2012-12-29 10:35:01 AM
1 votes:

beefoe: I heard about a similar story where a kid in Galloway Township was arrested for doodling in his notebook and police found chemicals that "if mixed together, could explode". Must be a lot of this going around.


Yeah, I thought this was a repeat. This is a different incident?

My daughter drew a picture last night of a space princess with a cool ray gun blasting aliens which were glowing skeletons. It was a good pic, and it bugged me that as her mom instead of just praising her artwork and creativity I had to spend time telling her to never ever ever ever draw anything like it at school, or bring it or anything like it into school to show her friends.
2012-12-29 10:23:57 AM
1 votes:
I was a compulsive notebook-margin doodler. As someone who enjoyed sci-fi and action flicks, some of those doodles were not always G-rated sunshine and rainbows. Hell, in junior year of high school we were asked to write a short story for a graded assignment. I turned in a rewrite of something I'd written a couple years prior, a murder-mystery whodunit that was part "X-Files," part something that would probably become CSI in later years, and my teacher loved it. I know I wasn't the only fertile mind in those days; for that matter, my writing was inspired when I read some fiction by a friend (who would become part of the so-called Trenchcoat Mafia) and was sure I could write better than he could. Now, I read news stories like this one, and I have to wonder what the repercussions would be for any of us in today's school environment.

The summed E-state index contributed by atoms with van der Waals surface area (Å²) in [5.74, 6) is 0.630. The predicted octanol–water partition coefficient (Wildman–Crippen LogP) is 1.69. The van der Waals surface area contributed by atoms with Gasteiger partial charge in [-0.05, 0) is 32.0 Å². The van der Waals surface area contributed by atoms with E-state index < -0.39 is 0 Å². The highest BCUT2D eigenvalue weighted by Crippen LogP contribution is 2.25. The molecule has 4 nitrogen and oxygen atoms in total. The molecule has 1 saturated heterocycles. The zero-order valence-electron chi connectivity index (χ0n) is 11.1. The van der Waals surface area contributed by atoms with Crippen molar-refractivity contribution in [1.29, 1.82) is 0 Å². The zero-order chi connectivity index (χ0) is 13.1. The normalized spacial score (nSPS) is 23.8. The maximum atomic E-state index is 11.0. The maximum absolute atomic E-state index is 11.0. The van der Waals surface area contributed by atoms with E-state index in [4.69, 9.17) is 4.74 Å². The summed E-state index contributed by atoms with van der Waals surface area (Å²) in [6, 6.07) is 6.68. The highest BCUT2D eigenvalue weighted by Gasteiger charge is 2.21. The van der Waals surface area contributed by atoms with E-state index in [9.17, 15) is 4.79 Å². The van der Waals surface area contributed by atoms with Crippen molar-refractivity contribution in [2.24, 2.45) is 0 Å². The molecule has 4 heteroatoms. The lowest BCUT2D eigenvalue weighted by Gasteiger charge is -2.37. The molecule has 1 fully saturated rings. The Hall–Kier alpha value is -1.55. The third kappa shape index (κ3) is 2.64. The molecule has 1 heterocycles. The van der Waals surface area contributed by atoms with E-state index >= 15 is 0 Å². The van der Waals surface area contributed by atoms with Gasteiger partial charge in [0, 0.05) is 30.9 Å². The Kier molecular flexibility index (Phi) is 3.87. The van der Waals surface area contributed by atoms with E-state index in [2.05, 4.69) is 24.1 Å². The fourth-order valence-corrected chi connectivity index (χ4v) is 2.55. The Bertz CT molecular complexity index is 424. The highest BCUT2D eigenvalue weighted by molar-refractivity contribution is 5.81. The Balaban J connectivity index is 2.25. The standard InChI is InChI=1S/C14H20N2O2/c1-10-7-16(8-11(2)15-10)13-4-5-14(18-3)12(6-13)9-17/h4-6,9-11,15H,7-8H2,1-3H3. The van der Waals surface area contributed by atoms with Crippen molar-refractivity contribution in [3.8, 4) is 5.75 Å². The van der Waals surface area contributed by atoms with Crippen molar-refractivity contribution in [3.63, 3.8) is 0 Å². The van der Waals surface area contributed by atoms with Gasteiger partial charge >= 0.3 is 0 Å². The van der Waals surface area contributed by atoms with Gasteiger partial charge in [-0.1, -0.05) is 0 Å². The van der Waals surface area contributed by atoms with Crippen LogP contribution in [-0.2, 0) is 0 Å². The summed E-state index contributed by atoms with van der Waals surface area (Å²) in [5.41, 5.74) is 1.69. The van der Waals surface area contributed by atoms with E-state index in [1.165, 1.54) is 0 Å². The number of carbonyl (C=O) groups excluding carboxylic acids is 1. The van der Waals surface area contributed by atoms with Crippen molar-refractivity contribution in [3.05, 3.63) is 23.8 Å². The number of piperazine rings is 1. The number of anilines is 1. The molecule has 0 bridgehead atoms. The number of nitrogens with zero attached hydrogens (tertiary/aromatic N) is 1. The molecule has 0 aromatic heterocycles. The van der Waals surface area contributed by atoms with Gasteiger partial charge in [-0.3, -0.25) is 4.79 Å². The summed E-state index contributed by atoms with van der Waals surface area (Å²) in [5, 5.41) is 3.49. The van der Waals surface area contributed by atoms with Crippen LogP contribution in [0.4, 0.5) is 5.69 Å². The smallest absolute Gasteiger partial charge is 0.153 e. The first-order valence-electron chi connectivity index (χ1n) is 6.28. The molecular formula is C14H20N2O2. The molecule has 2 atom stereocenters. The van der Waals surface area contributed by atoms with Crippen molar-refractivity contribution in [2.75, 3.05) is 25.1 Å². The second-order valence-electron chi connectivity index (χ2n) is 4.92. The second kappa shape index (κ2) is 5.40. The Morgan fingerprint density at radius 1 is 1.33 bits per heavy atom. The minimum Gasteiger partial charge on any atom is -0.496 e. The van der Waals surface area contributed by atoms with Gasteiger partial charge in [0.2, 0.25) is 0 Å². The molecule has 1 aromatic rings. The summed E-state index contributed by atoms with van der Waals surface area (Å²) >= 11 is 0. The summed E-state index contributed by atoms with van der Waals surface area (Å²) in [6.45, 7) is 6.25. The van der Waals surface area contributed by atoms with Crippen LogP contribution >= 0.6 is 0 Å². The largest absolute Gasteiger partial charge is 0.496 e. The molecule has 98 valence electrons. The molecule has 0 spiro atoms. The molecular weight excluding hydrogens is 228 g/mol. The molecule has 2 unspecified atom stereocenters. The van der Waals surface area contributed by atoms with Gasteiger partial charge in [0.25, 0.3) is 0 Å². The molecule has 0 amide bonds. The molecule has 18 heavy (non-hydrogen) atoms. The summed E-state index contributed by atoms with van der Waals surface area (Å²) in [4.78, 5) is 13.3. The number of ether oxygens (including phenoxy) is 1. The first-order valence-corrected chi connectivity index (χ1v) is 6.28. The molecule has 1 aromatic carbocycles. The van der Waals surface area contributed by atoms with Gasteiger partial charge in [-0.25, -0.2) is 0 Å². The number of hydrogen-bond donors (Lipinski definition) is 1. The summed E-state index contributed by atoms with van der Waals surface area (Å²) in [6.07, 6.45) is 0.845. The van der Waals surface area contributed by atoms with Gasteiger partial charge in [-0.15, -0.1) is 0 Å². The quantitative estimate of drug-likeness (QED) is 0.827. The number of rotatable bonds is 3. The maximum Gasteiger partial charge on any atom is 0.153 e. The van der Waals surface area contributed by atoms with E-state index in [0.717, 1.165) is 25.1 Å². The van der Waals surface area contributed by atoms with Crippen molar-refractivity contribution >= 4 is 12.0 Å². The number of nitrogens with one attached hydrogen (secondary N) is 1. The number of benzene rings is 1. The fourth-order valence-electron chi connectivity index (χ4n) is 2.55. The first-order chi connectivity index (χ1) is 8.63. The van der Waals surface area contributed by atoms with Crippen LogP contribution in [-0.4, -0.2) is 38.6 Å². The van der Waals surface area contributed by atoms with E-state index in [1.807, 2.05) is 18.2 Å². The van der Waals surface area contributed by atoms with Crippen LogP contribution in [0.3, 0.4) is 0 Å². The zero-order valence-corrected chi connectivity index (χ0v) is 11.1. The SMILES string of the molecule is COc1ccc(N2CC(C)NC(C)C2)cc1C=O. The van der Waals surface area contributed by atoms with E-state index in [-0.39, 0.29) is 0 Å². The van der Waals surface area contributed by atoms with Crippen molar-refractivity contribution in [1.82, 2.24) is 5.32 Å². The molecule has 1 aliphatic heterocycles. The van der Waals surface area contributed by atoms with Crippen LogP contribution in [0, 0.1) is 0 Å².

Of course, my fictional story was written a few months before Columbine. Flash forward to our senior year of high school, when my best friend and I arrived at the annual "senior breakfast" at a local restaurant/event center. It was raining, so my friend wore a long green raincoat into the building. As he entered, he could hear murmurs between the administrators at the door, asking each other "is that a trenchcoat?" They were also perturbed by the fact he wasn't wearing a tie, but eventually one of the admins insisted that he had to get rid of the raincoat...so he brought it back to his car, got his tie, and walked back sans raincoat, in the rain. Yup, makes perfect sense. The best part is that my friend and I had a reputation - as did our circle of friends - of being straitlaced, well-dressed, well-mannered top-ten students. So it wasn't like we were just screwing with authority.

It's all just a part of the burning need for administrators to "do something" to show they're "in charge" of the situation. It doesn't matter if the effort is meaningful or fruitful as long as it's effort. And as was hinted at above, sometimes the cure is worse than the disease, usually when you're trying to cure someone who isn't sick in the first place.